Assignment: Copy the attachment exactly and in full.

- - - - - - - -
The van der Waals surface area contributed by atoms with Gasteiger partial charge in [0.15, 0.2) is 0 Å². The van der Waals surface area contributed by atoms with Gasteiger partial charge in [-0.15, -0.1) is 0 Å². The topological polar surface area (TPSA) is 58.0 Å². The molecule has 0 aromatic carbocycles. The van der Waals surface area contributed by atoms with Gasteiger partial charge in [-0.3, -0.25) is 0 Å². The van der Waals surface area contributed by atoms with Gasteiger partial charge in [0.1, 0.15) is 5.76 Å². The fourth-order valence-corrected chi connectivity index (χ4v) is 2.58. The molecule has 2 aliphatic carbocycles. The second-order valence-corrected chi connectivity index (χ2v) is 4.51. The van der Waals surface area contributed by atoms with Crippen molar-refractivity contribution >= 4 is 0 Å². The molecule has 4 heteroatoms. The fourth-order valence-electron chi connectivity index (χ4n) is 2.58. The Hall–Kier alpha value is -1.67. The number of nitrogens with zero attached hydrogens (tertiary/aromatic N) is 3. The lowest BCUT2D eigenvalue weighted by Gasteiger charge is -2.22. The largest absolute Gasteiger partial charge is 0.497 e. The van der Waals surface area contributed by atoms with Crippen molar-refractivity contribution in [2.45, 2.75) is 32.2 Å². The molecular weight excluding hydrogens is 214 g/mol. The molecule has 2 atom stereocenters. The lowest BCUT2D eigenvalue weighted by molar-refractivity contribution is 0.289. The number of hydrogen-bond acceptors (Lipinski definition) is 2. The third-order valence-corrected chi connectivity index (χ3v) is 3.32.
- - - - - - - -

The van der Waals surface area contributed by atoms with Gasteiger partial charge in [0.15, 0.2) is 0 Å². The van der Waals surface area contributed by atoms with Gasteiger partial charge in [-0.15, -0.1) is 0 Å². The topological polar surface area (TPSA) is 58.0 Å². The molecule has 0 aromatic carbocycles. The van der Waals surface area contributed by atoms with Gasteiger partial charge in [-0.3, -0.25) is 0 Å². The van der Waals surface area contributed by atoms with Gasteiger partial charge in [0.1, 0.15) is 5.76 Å². The fourth-order valence-corrected chi connectivity index (χ4v) is 2.58. The molecule has 2 aliphatic carbocycles. The second-order valence-corrected chi connectivity index (χ2v) is 4.51. The van der Waals surface area contributed by atoms with Crippen molar-refractivity contribution >= 4 is 0 Å². The molecule has 4 heteroatoms. The fourth-order valence-electron chi connectivity index (χ4n) is 2.58. The Hall–Kier alpha value is -1.67. The number of nitrogens with zero attached hydrogens (tertiary/aromatic N) is 3. The lowest BCUT2D eigenvalue weighted by Gasteiger charge is -2.22. The largest absolute Gasteiger partial charge is 0.497 e. The van der Waals surface area contributed by atoms with Crippen molar-refractivity contribution in [2.45, 2.75) is 32.2 Å². The molecular weight excluding hydrogens is 214 g/mol. The molecule has 2 atom stereocenters. The lowest BCUT2D eigenvalue weighted by molar-refractivity contribution is 0.289. The number of hydrogen-bond acceptors (Lipinski definition) is 2. The third-order valence-corrected chi connectivity index (χ3v) is 3.32.